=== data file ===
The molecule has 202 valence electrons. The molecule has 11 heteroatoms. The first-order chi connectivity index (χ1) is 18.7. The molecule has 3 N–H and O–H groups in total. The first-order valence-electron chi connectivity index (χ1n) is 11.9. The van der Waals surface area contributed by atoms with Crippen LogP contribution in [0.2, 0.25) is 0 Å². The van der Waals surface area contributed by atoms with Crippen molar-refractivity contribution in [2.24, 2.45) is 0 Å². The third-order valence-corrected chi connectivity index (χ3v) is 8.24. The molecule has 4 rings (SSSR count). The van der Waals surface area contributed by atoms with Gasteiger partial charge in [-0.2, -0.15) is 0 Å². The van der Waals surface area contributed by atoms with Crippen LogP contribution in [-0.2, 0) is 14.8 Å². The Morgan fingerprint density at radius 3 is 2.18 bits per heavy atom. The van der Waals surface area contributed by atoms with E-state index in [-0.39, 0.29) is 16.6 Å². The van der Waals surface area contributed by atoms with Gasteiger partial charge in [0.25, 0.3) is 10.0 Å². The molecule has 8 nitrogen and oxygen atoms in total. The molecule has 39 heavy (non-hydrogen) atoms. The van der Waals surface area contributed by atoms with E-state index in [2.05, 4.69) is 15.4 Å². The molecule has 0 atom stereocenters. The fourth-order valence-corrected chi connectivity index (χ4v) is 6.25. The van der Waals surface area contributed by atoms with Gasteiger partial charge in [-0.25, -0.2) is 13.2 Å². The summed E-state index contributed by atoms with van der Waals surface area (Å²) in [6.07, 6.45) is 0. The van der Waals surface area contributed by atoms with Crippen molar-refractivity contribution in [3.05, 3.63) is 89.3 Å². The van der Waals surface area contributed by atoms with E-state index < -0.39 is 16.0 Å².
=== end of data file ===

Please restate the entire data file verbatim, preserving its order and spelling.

The molecule has 202 valence electrons. The molecule has 11 heteroatoms. The first-order chi connectivity index (χ1) is 18.7. The molecule has 3 N–H and O–H groups in total. The first-order valence-electron chi connectivity index (χ1n) is 11.9. The van der Waals surface area contributed by atoms with Crippen LogP contribution in [0.2, 0.25) is 0 Å². The van der Waals surface area contributed by atoms with Crippen molar-refractivity contribution in [2.24, 2.45) is 0 Å². The third-order valence-corrected chi connectivity index (χ3v) is 8.24. The molecule has 4 rings (SSSR count). The van der Waals surface area contributed by atoms with Gasteiger partial charge in [-0.2, -0.15) is 0 Å². The van der Waals surface area contributed by atoms with Crippen LogP contribution in [-0.2, 0) is 14.8 Å². The Morgan fingerprint density at radius 3 is 2.18 bits per heavy atom. The van der Waals surface area contributed by atoms with E-state index in [-0.39, 0.29) is 16.6 Å². The van der Waals surface area contributed by atoms with Gasteiger partial charge in [0.25, 0.3) is 10.0 Å². The molecule has 8 nitrogen and oxygen atoms in total. The molecule has 39 heavy (non-hydrogen) atoms. The van der Waals surface area contributed by atoms with E-state index in [2.05, 4.69) is 15.4 Å². The molecule has 0 atom stereocenters. The fourth-order valence-corrected chi connectivity index (χ4v) is 6.25. The van der Waals surface area contributed by atoms with Gasteiger partial charge in [-0.25, -0.2) is 13.2 Å². The summed E-state index contributed by atoms with van der Waals surface area (Å²) in [6.07, 6.45) is 0. The van der Waals surface area contributed by atoms with Crippen molar-refractivity contribution in [3.05, 3.63) is 89.3 Å². The van der Waals surface area contributed by atoms with E-state index < -0.39 is 16.0 Å².